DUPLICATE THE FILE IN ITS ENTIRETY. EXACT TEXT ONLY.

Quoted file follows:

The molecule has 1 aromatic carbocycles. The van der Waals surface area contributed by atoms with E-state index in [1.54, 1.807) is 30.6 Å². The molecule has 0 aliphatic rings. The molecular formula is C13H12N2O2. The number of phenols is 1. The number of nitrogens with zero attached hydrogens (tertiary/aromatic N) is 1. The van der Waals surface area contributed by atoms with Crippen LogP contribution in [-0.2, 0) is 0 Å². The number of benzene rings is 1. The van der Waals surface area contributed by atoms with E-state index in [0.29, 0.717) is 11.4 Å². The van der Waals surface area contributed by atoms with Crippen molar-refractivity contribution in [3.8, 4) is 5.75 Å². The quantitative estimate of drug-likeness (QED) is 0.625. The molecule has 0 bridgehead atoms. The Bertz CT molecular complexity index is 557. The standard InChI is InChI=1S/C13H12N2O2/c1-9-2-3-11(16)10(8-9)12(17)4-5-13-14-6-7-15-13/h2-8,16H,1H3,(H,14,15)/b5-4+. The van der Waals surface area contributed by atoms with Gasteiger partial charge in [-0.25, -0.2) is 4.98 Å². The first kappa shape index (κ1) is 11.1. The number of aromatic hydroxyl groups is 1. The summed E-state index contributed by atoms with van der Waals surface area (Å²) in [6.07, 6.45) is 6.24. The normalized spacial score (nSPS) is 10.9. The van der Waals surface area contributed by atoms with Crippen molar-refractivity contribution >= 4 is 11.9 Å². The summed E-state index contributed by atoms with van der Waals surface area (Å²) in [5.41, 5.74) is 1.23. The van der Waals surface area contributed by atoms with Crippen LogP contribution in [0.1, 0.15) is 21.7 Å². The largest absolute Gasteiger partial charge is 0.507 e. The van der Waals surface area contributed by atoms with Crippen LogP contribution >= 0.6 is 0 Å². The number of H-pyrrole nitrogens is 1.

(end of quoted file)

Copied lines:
The molecule has 1 aromatic carbocycles. The van der Waals surface area contributed by atoms with E-state index in [1.54, 1.807) is 30.6 Å². The molecule has 0 aliphatic rings. The molecular formula is C13H12N2O2. The number of phenols is 1. The number of nitrogens with zero attached hydrogens (tertiary/aromatic N) is 1. The van der Waals surface area contributed by atoms with Crippen LogP contribution in [-0.2, 0) is 0 Å². The number of benzene rings is 1. The van der Waals surface area contributed by atoms with E-state index in [0.29, 0.717) is 11.4 Å². The van der Waals surface area contributed by atoms with Crippen molar-refractivity contribution in [3.8, 4) is 5.75 Å². The quantitative estimate of drug-likeness (QED) is 0.625. The molecule has 0 bridgehead atoms. The Bertz CT molecular complexity index is 557. The standard InChI is InChI=1S/C13H12N2O2/c1-9-2-3-11(16)10(8-9)12(17)4-5-13-14-6-7-15-13/h2-8,16H,1H3,(H,14,15)/b5-4+. The van der Waals surface area contributed by atoms with Gasteiger partial charge in [-0.25, -0.2) is 4.98 Å². The first kappa shape index (κ1) is 11.1. The number of aromatic hydroxyl groups is 1. The summed E-state index contributed by atoms with van der Waals surface area (Å²) in [6.07, 6.45) is 6.24. The normalized spacial score (nSPS) is 10.9. The van der Waals surface area contributed by atoms with Crippen molar-refractivity contribution >= 4 is 11.9 Å². The summed E-state index contributed by atoms with van der Waals surface area (Å²) in [5.41, 5.74) is 1.23. The van der Waals surface area contributed by atoms with Crippen LogP contribution in [0.1, 0.15) is 21.7 Å². The largest absolute Gasteiger partial charge is 0.507 e. The van der Waals surface area contributed by atoms with Crippen LogP contribution >= 0.6 is 0 Å². The number of H-pyrrole nitrogens is 1.